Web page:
"National literature is now rather an unmeaning term; the epoch of world literature is at hand, and every one must strive to hasten its approach," declared J.W. Goethe in 1827. He was right that a global literary culture would be generated by a "commerce of ideas among peoples" led by "the translator as a mediator seeking to promote this universal spiritual commerce and setting himself the task of assisting it progress." What Goethe missed is just how ferociously Darwinian the market place of world literature would be. On the one hand, technology has made it easier than ever before to sample writing from around the world. Yet the decline of books available in English translation suggests that, in the battle for survival, translators aren't proving to be all that fit. Goethe's epoch will not be coming soon.
In her enticingly speculative study, Pascale Casanova sees the history of the world republic of letters as a geopolitical demolition derby in which outsiders crash in while insiders fend off challenges to their authority as creators and arbiters of literary value. In contrast to the air-brushed display windows of book review supplements and literary magazines, authors are doomed to run in an ugly rat race -- they either win renown or lose out. "It is the competition among its members that defines and unites the system while at the same time marking its limits," she writes, "not every writer proceeds in the same way, but all writers attempt to enter the same race, and all of them struggle, albeit with unequal advantages, to attain the same goal: literary legitimacy."
Conflicts between the powerful and the powerless and clashes among authorities protective of their turf and influence dictate the winners and losers, who is translated and who isn't, who is reviewed and who is ignored. Over the centuries selected European countries have been acknowledged around the world as the centers of literary authority. Casanova traces the battle for domination back to the 16th century, when European vernaculars (French, English, and Spanish) asserted their independence and gained literary power by absorbing Greek and Latin models. Germany joined the club in the 18th century when Goethe supplied the aesthetic entry fee. The members fought amongst themselves for dominance until after World War II, at which point countries from around the globe demanded to be taken seriously.
For Casanova, the Darwinian set-up creates a destructive paradox. The literary power brokers in London, Paris, and New York need to find new blood, but the latter must not be so formally innovative or culturally alien as to challenge their power or perspective. Thus the new, when it is not ignored, is misinterpreted or neutered. The World Republic of Letters positions itself as a polemic for the overlooked: "a sort of critical weapon in the service of all deprived and dominated writers on the periphery of the literary world." In a culture as provincial as America's, any call for a recognition of international writing is to be commended. But, in truth, some writers are stuck on the margins because that's where they belong, not because they are the victims of a lit-crit goon squad.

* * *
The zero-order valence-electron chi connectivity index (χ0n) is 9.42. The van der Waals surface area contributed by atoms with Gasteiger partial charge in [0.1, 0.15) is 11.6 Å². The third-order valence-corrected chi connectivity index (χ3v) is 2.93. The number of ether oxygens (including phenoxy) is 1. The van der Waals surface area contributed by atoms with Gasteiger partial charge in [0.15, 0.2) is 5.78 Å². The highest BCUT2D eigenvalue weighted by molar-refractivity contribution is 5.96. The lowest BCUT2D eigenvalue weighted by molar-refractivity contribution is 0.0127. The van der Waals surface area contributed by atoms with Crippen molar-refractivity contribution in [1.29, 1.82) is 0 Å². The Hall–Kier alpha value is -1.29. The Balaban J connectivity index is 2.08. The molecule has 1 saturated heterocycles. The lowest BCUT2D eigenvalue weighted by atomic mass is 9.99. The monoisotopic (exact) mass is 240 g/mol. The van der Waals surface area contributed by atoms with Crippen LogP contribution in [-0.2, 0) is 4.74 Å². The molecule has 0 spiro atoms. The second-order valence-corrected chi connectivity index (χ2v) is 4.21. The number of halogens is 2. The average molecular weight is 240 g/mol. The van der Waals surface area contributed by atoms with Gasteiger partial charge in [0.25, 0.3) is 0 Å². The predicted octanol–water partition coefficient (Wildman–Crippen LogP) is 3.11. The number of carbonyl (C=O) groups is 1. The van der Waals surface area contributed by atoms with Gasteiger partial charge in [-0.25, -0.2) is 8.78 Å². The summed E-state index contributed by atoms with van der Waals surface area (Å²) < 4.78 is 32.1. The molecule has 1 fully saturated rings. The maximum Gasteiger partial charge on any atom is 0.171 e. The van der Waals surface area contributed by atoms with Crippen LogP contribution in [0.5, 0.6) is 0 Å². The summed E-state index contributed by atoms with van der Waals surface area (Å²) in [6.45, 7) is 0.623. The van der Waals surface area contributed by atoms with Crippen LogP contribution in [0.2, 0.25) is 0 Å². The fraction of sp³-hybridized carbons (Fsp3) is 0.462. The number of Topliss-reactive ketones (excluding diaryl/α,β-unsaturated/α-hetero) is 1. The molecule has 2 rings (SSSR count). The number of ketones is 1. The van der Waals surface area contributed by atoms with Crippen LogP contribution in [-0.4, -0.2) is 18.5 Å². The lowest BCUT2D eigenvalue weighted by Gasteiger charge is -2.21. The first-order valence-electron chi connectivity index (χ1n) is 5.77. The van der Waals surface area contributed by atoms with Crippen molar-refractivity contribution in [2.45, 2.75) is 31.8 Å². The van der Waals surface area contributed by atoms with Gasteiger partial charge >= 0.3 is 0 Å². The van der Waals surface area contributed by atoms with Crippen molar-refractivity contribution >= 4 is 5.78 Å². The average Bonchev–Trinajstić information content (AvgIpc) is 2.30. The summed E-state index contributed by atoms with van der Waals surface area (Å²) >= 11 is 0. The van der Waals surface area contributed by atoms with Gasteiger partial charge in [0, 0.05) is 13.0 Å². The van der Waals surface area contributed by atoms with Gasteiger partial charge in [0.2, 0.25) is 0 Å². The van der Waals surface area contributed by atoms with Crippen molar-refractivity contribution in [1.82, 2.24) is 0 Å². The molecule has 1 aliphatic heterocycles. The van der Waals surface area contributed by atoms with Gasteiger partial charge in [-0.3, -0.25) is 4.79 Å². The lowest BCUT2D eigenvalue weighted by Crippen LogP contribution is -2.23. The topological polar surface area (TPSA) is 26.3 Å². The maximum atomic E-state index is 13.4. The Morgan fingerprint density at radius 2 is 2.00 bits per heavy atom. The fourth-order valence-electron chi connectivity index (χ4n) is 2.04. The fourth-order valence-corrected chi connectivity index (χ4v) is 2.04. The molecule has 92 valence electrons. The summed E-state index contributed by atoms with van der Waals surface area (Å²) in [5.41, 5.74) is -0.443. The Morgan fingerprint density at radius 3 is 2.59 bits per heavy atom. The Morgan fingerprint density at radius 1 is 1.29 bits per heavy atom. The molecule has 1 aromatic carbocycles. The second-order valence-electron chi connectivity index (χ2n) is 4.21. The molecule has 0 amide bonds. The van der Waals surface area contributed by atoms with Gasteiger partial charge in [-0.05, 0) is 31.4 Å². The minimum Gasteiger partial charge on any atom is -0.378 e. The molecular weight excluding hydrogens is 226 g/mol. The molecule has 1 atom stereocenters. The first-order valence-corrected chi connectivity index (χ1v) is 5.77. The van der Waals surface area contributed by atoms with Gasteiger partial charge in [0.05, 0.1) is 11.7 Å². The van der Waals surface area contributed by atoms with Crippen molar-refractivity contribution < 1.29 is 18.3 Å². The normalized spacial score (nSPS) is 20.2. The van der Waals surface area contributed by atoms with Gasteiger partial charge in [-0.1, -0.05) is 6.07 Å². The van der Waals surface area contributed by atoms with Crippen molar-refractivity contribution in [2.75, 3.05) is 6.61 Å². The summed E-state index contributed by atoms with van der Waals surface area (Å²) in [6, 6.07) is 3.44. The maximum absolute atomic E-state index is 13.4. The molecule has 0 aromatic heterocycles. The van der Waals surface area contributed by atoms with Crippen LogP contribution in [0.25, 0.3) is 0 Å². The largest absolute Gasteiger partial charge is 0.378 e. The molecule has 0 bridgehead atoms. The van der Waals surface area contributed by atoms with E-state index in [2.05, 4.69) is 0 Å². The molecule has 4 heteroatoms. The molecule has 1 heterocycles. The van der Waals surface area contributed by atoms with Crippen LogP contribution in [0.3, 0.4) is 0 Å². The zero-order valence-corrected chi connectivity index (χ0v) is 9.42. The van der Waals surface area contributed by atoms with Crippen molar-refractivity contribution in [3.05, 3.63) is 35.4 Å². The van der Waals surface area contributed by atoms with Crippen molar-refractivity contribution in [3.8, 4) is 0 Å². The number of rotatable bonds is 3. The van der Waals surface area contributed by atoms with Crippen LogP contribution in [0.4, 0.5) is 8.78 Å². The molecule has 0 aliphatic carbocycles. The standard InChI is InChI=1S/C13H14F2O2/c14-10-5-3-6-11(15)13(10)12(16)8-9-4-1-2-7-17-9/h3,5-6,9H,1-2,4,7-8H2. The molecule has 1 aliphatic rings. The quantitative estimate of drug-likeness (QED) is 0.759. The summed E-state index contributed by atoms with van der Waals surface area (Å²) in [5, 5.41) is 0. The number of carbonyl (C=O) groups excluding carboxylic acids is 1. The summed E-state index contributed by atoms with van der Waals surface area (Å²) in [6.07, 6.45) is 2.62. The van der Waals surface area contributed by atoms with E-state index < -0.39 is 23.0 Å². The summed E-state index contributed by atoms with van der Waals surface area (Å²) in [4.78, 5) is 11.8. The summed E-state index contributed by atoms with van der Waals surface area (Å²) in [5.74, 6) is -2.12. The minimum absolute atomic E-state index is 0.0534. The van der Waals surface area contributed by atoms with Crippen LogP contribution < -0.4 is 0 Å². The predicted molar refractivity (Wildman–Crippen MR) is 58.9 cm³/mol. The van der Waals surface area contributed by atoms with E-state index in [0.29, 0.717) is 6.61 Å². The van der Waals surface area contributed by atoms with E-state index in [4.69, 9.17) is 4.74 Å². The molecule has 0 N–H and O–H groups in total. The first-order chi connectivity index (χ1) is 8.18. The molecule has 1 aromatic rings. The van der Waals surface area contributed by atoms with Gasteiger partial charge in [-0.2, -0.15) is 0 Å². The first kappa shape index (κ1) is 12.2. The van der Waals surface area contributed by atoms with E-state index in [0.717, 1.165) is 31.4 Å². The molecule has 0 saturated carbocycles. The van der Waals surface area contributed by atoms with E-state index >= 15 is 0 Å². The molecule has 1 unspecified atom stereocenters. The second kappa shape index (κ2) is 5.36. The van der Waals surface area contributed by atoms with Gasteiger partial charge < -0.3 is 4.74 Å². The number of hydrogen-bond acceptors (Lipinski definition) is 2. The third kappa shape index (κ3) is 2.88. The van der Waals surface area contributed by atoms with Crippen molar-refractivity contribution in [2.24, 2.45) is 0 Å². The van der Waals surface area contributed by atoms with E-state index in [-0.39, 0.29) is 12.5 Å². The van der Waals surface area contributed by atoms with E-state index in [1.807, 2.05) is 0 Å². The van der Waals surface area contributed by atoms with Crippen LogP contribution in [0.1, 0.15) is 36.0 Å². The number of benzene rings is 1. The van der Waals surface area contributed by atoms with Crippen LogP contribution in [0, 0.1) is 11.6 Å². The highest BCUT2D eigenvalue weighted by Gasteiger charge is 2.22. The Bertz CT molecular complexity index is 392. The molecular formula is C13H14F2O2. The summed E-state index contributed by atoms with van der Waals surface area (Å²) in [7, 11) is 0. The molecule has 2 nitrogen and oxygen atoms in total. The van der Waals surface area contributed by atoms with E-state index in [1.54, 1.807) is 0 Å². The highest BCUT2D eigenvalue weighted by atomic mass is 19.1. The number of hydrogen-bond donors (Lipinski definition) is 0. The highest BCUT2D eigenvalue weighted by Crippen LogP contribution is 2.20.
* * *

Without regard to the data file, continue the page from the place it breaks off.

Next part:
Casanova's romanticization of the little guy as too idiosyncratic to be accepted by the mainstream leads to some strained considerations of how Kafka, Joyce, and Faulkner made their way into the mainstream. Worse, her categorization of writers and countries into topdogs and underdogs leads her into a nasty form of geopolitical correctness: a world class writer such as V.S. Naipaul is lambasted because he admires the British literary tradition rather than rebels against it. Her argument is so dependent on heroic writers jumping the barricades of staid convention that she is unable to talk about the crucial role of cooperation and alliances in the literary world that have brought attention to writers on the fringes.
But these are the enviable questions raised by an ambitious book that proffers such a provocatively argumentative thesis. If nothing else, Casanova's Darwinian perspective on literary success undercuts the stereotypical image of a peaceable kingdom where herds of contented classic authors and contemporary big names graze free under the watchful eyes of sweet-tempered, open-minded shepherds in the publishing and critical establishment. Written without jargon and wide-ranging in its references, The World Republic of Letters is a marvelously stimulating look at the realpolitik of world literature and the authorities who run the marketplace of ideas.
Bill Marx is an arts critic and the editor of WBUR Online Arts.